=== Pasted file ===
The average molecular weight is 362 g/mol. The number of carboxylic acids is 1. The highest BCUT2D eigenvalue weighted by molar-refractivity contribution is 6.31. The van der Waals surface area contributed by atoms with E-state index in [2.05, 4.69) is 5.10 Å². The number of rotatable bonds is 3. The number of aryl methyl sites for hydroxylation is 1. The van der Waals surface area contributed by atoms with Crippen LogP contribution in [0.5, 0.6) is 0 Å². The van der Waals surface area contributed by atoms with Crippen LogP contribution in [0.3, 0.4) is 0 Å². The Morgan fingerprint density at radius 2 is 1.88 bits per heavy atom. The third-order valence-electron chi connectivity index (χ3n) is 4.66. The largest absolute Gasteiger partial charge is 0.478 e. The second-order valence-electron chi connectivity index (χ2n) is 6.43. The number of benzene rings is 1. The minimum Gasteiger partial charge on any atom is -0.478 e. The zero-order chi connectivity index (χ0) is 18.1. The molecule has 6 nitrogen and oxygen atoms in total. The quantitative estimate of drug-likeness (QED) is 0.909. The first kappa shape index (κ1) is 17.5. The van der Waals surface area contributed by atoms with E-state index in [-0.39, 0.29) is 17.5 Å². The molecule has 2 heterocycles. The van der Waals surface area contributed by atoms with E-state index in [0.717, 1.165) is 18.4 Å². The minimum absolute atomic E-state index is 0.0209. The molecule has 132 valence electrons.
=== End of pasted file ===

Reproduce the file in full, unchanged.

The average molecular weight is 362 g/mol. The number of carboxylic acids is 1. The highest BCUT2D eigenvalue weighted by molar-refractivity contribution is 6.31. The van der Waals surface area contributed by atoms with E-state index in [2.05, 4.69) is 5.10 Å². The number of rotatable bonds is 3. The number of aryl methyl sites for hydroxylation is 1. The van der Waals surface area contributed by atoms with Crippen LogP contribution in [0.5, 0.6) is 0 Å². The van der Waals surface area contributed by atoms with Crippen LogP contribution in [0.3, 0.4) is 0 Å². The Morgan fingerprint density at radius 2 is 1.88 bits per heavy atom. The third-order valence-electron chi connectivity index (χ3n) is 4.66. The largest absolute Gasteiger partial charge is 0.478 e. The second-order valence-electron chi connectivity index (χ2n) is 6.43. The number of benzene rings is 1. The minimum Gasteiger partial charge on any atom is -0.478 e. The zero-order chi connectivity index (χ0) is 18.1. The molecule has 6 nitrogen and oxygen atoms in total. The quantitative estimate of drug-likeness (QED) is 0.909. The first kappa shape index (κ1) is 17.5. The van der Waals surface area contributed by atoms with E-state index in [-0.39, 0.29) is 17.5 Å². The molecule has 2 heterocycles. The van der Waals surface area contributed by atoms with E-state index in [0.717, 1.165) is 18.4 Å². The minimum absolute atomic E-state index is 0.0209. The molecule has 132 valence electrons.